As we edge ever closer to Election Day, we hear more and more from older Mainers expressing deep concern about health care costs and retirement security. In a recent AARP Maine survey of voters 50 and over, respondents expressed reservations about having enough money saved for retirement — 72 percent describe their personal financial situation as “staying where you are” or “struggling to keep up.” That’s not good enough for the nation’s oldest state.

While AARP continues its series of voter engagement community conversations around the state (, many participants voice concern about issues such as future health care premium hikes, the rising cost of prescription drugs, long-term care and potential changes to Medicare. All of these issues can have an impact on a person’s entire family, and we hope Mainers will continue to make their voices heard.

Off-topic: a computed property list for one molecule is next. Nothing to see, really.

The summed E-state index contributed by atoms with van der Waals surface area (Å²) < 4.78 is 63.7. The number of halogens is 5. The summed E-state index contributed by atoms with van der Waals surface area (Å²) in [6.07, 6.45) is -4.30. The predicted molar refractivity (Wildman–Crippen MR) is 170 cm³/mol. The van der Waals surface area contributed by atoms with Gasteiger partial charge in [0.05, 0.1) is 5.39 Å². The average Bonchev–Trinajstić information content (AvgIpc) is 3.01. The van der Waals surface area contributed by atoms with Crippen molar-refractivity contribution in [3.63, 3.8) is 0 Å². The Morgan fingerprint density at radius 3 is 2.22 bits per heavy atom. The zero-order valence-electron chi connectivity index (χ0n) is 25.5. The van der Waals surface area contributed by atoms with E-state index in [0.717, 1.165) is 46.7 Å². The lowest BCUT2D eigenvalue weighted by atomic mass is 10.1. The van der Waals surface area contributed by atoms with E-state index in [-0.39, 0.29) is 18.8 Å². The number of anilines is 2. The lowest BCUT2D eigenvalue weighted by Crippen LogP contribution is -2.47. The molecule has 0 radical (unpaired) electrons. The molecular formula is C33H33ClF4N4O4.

Of paramount concern is the future of Medicare. While we recognize that Medicare needs to be strengthened for future generations, potentially shifting costs to seniors and workers who have paid into the system their entire working lives would be the wrong approach. We can put Medicare on stable ground with common-sense solutions, such as clamping down on drug companies’ high prices, improving coordination of care and use of technology, and cutting out waste and fraud. In the same Maine voter survey, 95 percent of those who responded think that Medicare is very important for people’s health in retirement.

Mainers over the age of 50 consistently show up more often to vote compared to younger voters. With the influence this voting bloc will likely have, I am eager to hear from the candidates where they stand on issues such as health care costs and Medicare, both of which affect one’s security in retirement.

Pat Wehner

AARP Maine Advocacy Volunteer


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